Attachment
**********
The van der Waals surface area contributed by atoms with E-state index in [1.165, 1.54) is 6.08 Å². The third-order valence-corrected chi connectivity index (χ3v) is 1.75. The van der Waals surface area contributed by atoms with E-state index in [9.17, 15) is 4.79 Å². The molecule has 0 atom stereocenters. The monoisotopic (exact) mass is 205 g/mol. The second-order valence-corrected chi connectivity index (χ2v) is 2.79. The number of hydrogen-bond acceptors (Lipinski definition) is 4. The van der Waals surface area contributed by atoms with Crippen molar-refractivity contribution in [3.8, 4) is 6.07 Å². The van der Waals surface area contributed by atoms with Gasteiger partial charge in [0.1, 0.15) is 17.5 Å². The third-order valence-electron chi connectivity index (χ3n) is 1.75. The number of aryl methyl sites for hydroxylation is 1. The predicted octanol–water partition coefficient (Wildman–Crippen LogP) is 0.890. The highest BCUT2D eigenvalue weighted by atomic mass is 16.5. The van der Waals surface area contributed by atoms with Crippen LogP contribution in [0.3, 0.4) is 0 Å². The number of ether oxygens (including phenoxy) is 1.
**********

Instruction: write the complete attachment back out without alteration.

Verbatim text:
The van der Waals surface area contributed by atoms with E-state index in [1.165, 1.54) is 6.08 Å². The third-order valence-corrected chi connectivity index (χ3v) is 1.75. The van der Waals surface area contributed by atoms with E-state index in [9.17, 15) is 4.79 Å². The molecule has 0 atom stereocenters. The monoisotopic (exact) mass is 205 g/mol. The second-order valence-corrected chi connectivity index (χ2v) is 2.79. The number of hydrogen-bond acceptors (Lipinski definition) is 4. The van der Waals surface area contributed by atoms with Crippen molar-refractivity contribution in [3.8, 4) is 6.07 Å². The van der Waals surface area contributed by atoms with Gasteiger partial charge in [0.1, 0.15) is 17.5 Å². The third-order valence-electron chi connectivity index (χ3n) is 1.75. The number of aryl methyl sites for hydroxylation is 1. The predicted octanol–water partition coefficient (Wildman–Crippen LogP) is 0.890. The highest BCUT2D eigenvalue weighted by atomic mass is 16.5. The van der Waals surface area contributed by atoms with Crippen LogP contribution in [0.3, 0.4) is 0 Å². The number of ether oxygens (including phenoxy) is 1.